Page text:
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Cour de cassation

The Cour de cassation is the main court of last resort in France.

Appeals are taken from the Cour d'Appel[?]. The court, which is a large, almost legislative body in style, has the sole power of confirming or overturning lower appeal court decisions. Its decisions are extremely brief. It is left to doctrinal writers to explain the import of these decisions which often drastically change the way in which the Civil code or other statutes are interpreted. Unlike the case law of common law courts, the Cour de cassation can only confirm or overturn a decision. When overturned, the case is remanded to one of the Cour d'Appel, but not the one which decided it previously.

The cour de cassation is not the only court of last resort in France. Cases against the state or local authorities are heard by different courts (tribunaux administratifs) and the court of last resort is then the Conseil d'État[?] (which has other, non judicial, duties).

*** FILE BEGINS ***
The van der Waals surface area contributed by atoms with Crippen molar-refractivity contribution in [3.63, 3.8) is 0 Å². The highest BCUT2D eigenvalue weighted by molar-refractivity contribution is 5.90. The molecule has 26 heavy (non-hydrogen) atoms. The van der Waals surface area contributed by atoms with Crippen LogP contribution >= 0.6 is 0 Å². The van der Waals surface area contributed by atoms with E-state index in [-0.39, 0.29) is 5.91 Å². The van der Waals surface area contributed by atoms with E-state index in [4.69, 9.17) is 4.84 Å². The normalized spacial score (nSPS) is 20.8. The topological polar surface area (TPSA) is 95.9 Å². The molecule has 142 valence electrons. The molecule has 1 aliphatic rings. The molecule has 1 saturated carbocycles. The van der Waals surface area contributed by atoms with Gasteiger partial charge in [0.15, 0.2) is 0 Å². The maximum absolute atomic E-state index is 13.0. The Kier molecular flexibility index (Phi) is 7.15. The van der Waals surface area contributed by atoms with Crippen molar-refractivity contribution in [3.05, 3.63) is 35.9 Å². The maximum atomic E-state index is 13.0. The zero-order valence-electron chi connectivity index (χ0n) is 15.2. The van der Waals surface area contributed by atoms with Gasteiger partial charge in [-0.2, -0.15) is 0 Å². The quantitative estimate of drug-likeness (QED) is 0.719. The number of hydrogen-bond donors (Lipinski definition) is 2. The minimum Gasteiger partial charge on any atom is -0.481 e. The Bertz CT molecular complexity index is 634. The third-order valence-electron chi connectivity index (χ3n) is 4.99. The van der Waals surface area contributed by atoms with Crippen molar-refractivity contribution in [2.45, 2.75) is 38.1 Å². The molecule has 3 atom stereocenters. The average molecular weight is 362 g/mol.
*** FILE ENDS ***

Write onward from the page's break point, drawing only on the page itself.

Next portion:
None of this court does judicial review of laws voted by the parliament. Another body does that, the conseil constitutionnel, which technically, is not a court : it does not hear cases. Before the law is enacted, the president of the republic, the president of either house of the parliament, or, more commonly, sixty members of parliament from the same house may ask for a review. Some laws, mostly pertaining to the organisation of government, and called loi organique comes before the conseil constitutionnel for review, without anyone asking. There is no review after a law has been enacted. In particular, there is no review of law enacted before the present constitution came in effect, in 1959. The Conseil d'État does judicial review of decisions of local authorities.

Decisions of the french judiciary may be appealed to the European Court of Human Rights. On occasion, the courts may also request the opinion of the European Court of Justice.

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